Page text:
11

TeleReadI had a pretty bizarre email waiting for me in my in-box this morning. It was from a fellow I’ll call Bill, since I don’t know if he would actually appreciate being identified here or not.

At any rate, Bill was getting in touch, odd as it may sound, to alert me to the fact that TeleRead had somehow—at some point—been cloned. Bill proceded to tell me that a website of his had previously been cloned by someone using the IP address 192.155.93.220—he thinks they also used 184.22.242.240—and he was eventually able to stop the cloners by simply blocking their IP address. (He’s under the impression that his cloner and mine are probably one and the same.)

Here’s what else Bill told me:

It happened to our site a month or two ago and once we noticed we were able to stop it by blocking their IP address. They have copied three other websites since then but we have been able to warn those other sites and they have blocked them too. Now it appears to be your turn!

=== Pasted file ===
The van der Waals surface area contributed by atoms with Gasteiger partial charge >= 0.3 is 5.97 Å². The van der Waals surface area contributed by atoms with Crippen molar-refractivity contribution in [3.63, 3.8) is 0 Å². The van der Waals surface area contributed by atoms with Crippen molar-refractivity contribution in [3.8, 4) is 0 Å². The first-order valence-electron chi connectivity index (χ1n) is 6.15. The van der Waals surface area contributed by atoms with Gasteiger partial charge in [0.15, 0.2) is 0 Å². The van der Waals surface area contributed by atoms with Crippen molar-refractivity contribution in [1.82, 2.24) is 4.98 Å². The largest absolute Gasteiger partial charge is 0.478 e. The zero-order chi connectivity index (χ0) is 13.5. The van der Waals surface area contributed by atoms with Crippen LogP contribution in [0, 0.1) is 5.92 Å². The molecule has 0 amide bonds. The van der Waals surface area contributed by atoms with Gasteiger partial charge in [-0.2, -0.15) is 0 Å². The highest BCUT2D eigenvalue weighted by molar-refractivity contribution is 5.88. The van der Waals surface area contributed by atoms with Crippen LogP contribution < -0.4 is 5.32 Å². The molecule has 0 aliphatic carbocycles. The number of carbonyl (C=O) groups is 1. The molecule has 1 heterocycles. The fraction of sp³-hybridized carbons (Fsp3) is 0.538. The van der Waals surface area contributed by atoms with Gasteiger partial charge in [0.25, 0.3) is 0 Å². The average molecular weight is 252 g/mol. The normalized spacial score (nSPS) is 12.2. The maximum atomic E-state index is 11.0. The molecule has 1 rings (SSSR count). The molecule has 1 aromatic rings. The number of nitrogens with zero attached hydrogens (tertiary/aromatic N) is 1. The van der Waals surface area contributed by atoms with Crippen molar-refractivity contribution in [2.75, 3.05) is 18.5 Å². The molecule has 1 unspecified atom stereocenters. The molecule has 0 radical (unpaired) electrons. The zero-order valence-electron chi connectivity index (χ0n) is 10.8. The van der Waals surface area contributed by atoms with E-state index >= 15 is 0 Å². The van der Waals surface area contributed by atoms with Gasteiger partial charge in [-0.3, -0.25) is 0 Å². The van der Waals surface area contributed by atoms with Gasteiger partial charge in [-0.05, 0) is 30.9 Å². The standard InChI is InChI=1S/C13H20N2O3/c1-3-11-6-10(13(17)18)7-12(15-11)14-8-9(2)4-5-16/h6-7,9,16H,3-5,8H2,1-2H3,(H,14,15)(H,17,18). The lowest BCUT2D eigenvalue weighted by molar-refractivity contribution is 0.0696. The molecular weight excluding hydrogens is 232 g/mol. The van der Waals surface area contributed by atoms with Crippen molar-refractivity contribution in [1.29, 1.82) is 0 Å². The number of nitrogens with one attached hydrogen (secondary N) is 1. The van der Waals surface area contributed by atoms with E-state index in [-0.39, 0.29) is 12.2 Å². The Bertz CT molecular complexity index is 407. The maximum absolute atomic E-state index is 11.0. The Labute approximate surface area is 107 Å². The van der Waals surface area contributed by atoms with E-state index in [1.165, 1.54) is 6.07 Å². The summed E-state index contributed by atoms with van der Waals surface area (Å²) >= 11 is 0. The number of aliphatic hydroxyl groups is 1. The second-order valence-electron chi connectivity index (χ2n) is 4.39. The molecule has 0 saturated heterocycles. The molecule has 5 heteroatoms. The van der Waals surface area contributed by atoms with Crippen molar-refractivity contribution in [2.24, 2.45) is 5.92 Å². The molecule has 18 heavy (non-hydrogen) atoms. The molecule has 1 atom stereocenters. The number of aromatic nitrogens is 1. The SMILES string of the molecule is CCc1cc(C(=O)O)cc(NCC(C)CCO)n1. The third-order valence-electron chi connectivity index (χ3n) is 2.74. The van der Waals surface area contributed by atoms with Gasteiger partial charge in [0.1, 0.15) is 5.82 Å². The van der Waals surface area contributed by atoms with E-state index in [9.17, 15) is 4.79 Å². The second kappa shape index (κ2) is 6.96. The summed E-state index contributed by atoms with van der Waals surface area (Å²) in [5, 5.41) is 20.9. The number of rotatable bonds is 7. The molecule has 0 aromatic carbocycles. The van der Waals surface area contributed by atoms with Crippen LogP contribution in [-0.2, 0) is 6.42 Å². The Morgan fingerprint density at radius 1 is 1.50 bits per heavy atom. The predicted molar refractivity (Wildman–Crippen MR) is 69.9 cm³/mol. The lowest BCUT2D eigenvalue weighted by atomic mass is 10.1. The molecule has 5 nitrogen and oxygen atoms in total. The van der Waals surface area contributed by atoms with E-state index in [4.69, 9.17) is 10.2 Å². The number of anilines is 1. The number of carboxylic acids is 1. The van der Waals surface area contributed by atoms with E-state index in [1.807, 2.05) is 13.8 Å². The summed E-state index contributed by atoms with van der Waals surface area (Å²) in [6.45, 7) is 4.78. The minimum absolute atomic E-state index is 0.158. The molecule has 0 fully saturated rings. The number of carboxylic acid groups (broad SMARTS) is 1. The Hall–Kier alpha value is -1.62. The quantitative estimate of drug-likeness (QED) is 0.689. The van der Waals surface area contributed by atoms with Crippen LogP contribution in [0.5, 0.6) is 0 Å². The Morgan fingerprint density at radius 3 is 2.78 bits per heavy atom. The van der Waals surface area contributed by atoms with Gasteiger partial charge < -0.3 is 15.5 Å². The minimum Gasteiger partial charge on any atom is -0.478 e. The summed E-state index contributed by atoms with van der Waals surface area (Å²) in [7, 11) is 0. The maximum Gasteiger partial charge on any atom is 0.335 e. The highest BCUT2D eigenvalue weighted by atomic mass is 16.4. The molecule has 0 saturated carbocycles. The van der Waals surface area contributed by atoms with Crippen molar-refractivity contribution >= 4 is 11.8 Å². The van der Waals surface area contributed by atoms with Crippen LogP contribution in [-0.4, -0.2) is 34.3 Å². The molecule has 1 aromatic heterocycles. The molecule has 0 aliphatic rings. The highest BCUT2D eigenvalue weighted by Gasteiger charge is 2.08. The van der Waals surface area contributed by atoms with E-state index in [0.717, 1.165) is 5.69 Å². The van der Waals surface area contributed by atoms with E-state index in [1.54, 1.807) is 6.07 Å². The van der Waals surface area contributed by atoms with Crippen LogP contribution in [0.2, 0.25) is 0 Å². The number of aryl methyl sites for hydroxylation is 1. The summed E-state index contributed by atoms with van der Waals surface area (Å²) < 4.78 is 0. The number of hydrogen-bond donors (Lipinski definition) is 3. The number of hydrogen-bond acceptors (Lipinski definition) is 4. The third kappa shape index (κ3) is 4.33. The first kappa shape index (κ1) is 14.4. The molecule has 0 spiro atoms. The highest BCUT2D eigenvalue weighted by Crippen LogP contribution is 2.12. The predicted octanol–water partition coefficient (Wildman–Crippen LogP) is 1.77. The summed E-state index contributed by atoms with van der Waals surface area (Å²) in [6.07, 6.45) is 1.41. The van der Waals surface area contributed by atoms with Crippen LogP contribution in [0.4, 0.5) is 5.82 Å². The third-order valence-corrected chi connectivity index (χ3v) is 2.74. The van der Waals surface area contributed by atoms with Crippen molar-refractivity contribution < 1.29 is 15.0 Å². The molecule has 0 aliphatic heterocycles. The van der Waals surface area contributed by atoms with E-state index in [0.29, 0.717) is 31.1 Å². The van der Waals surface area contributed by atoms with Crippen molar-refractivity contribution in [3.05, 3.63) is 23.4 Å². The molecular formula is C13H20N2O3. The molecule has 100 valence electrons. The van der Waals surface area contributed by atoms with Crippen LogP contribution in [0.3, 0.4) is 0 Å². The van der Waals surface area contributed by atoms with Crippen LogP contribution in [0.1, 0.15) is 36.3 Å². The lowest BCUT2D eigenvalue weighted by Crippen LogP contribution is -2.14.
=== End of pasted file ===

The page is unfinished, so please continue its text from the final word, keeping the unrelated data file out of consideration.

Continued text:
Pretty odd, no? Bill was also kind enough to share the cloned URL with me, and now I’m going to share it with you, because I find these sorts of lame-ass scams to be just ridiculous beyond belief. Seriously, take a look at this: http://www.blognix.com.

Can you believe that? Blognix?! Come on. “I assume it is done so that they can get income from advertising without having to do any work,” Bill told me, in his email. “Looking back through search engine history they copied another site before ours.”

Wow.

Now that we know about the cloned site (thanks again, Bill!), I doubt this will be much of a problem for us. Our parent company, NAPCO, has a top-flight IT team that I suspect can take care of the issue in no time.

Still, since I know TeleRead has such a widely intelligent readership, I thought it might be somewhat gratifying (so to speak) to try a little crowdsourced online sleuthing. There’s got be someone out there in the TeleRead community who can do a little digging and figure out who’s behind this Blognix business, yes?

A simple Who Is search, for instance, gives us the name, the email address, and even the street address of the person who (supposedly) registered the URL in the first place. We also know that enom.com is the company hosting the bogus site. If any of our readers happen to have the skills necessary to dig up something a bit juicier, please let us know in the comments!

 
11